Reframing the Renaissance: Visual Culture in Europe and Latin America, 1450-1650 / Edition 1

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Overview

How did the extensive cultural exchange that took place between the Old and New Worlds in the sixteenth century affect the artistic practice and discussions of art at that time? With contributions from distinguished Renaissance art historians, this volume reevaluates the Eurocentrism of Italian Renaissance art history, by envisioning how the history of Renaissance art would look if cultural interaction and the conditions of reception were to become the primary focus. Scholars such as Anthony Cutler, Thomas DaCosta Kaufmann, Martin Kemp, Cecelia Klein, and Claudia Lazzaro look at the function, reception, and influence of specific kinds of images and other manufactured objects as they were disseminated around the globe, particularly between Renaissance Italy and Latin America.
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Product Details

  • ISBN-13: 9780300062953
  • Publisher: Yale University Press
  • Publication date: 11/28/1995
  • Edition description: New Edition
  • Edition number: 1
  • Pages: 408
  • Sales rank: 1,130,960
  • Product dimensions: 7.96 (w) x 10.37 (h) x 1.32 (d)

Table of Contents

Acknowledgments
Notes on the Contributors
Editor's Introduction: Reframing the Renaissance 1
1 The Pathos of Distance: Byzantium in the Gaze of Renaissance Europe and Modern Scholarship 23
2 Italian Sculptors and Sculpture Outside of Italy (Chiefly in Central Europe): Problems of Approach, Possibilities of Reception 47
3 "Vision Itself Has Its History": "Race," Nation, and Renaissance Art History 67
4 Re-visioning Raphael as a "Scientific Painter" 91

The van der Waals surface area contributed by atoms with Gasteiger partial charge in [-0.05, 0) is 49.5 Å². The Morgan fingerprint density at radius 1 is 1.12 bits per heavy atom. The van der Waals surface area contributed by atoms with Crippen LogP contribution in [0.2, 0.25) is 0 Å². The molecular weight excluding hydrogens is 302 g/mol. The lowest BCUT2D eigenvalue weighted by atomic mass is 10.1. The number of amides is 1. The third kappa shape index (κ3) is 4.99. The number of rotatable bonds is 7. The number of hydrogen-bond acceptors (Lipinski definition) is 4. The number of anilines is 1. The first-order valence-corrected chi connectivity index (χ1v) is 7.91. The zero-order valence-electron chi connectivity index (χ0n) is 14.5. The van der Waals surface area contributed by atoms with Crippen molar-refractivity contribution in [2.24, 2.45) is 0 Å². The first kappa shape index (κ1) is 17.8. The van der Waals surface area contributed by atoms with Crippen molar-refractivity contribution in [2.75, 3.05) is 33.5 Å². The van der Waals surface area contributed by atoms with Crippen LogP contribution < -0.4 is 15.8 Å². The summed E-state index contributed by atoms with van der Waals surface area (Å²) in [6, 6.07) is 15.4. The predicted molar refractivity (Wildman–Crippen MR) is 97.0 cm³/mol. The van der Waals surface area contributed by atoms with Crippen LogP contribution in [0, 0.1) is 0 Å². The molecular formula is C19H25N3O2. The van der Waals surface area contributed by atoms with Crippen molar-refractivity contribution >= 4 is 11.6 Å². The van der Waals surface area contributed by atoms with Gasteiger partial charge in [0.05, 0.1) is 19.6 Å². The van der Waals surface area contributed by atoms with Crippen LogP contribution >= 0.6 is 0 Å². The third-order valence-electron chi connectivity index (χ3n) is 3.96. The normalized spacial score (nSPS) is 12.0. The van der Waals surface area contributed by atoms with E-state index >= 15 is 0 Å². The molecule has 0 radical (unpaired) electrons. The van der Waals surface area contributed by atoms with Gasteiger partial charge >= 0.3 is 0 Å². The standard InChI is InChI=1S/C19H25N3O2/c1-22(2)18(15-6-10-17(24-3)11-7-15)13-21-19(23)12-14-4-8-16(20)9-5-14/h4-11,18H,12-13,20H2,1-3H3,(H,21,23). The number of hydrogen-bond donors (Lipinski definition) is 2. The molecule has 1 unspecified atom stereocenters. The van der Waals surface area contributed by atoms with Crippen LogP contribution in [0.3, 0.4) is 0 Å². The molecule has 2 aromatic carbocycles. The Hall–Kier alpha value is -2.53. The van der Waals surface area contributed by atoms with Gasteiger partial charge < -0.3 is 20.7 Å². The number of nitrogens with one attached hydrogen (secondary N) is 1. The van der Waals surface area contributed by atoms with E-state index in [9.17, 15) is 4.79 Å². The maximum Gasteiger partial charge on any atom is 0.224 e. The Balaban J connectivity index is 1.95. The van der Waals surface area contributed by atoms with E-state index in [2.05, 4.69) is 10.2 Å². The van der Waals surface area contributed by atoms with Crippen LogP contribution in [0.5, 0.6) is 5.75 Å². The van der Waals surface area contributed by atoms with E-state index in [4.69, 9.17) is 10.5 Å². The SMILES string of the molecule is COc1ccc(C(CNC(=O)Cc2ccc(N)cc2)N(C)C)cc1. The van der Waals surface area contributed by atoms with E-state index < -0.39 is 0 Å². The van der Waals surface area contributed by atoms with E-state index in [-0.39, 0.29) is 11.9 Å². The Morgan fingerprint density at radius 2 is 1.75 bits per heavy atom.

5 "Popular" Art in Renaissance Italy: Early Response to the Holy Mountain at Varallo 113
6 Art Theory as Ideology: Gabriele Paleotti's Hierarchical Notion of Painting's Universality and Reception 127
7 Languages of Gesture in Sixteenth-Century Mexico: Some Antecedents and Transmutations 140
8 From Lies to Truth: Colonial Ekphrasis and the Act of Crosscultural Translation 152
9 "Wrought by No Artist's Hand": The Natural, the Artificial, the Exotic, and the Scientific in Some Artifacts from the Renaissance 177
10 Animals as Cultural Signs: A Medici Menagerie in the Grotto at Castello 197
11 Collecting Cultures: A Mexican Manuscript in the Vatican Library 229
12 Wild Woman in Colonial Mexico: An Encounter of European and Aztec Concepts of the Other 245
13 Colony and Cartography: Shifting Signs on Indigenous Maps of New Spain 265
14 Luca Signorelli's Rule of Antichrist and the Christian Encounter with the Infidel 283
Epilogue: Iconology, Ideology, and Cultural Encounter: Panofsky, Althusser, and the Scene of Recognition 292
Notes 301
Consolidated Bibliography 345
Photographic Credits 381
Index 382
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